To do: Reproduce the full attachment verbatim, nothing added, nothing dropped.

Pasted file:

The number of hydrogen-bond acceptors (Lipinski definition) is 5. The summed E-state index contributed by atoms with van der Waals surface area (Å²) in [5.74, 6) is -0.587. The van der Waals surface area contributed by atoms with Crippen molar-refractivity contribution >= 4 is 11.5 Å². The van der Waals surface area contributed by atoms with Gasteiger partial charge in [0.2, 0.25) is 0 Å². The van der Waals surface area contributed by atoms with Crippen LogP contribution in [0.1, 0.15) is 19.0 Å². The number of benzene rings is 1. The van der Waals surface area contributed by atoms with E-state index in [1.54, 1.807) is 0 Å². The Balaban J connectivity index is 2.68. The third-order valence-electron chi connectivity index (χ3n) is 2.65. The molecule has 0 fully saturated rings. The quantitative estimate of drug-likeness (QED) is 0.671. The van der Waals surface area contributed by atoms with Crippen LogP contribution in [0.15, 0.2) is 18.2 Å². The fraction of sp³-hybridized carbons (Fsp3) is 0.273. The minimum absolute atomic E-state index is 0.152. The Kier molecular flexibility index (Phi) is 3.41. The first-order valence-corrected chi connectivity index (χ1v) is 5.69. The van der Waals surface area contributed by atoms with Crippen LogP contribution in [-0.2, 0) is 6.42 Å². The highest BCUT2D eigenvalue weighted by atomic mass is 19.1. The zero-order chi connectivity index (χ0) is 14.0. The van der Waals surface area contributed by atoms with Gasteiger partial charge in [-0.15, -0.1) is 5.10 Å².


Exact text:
The number of hydrogen-bond acceptors (Lipinski definition) is 5. The summed E-state index contributed by atoms with van der Waals surface area (Å²) in [5.74, 6) is -0.587. The van der Waals surface area contributed by atoms with Crippen molar-refractivity contribution >= 4 is 11.5 Å². The van der Waals surface area contributed by atoms with Gasteiger partial charge in [0.2, 0.25) is 0 Å². The van der Waals surface area contributed by atoms with Crippen LogP contribution in [0.1, 0.15) is 19.0 Å². The number of benzene rings is 1. The van der Waals surface area contributed by atoms with E-state index in [1.54, 1.807) is 0 Å². The Balaban J connectivity index is 2.68. The third-order valence-electron chi connectivity index (χ3n) is 2.65. The molecule has 0 fully saturated rings. The quantitative estimate of drug-likeness (QED) is 0.671. The van der Waals surface area contributed by atoms with Crippen LogP contribution in [0.15, 0.2) is 18.2 Å². The fraction of sp³-hybridized carbons (Fsp3) is 0.273. The minimum absolute atomic E-state index is 0.152. The Kier molecular flexibility index (Phi) is 3.41. The first-order valence-corrected chi connectivity index (χ1v) is 5.69. The van der Waals surface area contributed by atoms with Crippen LogP contribution in [-0.2, 0) is 6.42 Å². The highest BCUT2D eigenvalue weighted by atomic mass is 19.1. The zero-order chi connectivity index (χ0) is 14.0. The van der Waals surface area contributed by atoms with Gasteiger partial charge in [-0.15, -0.1) is 5.10 Å².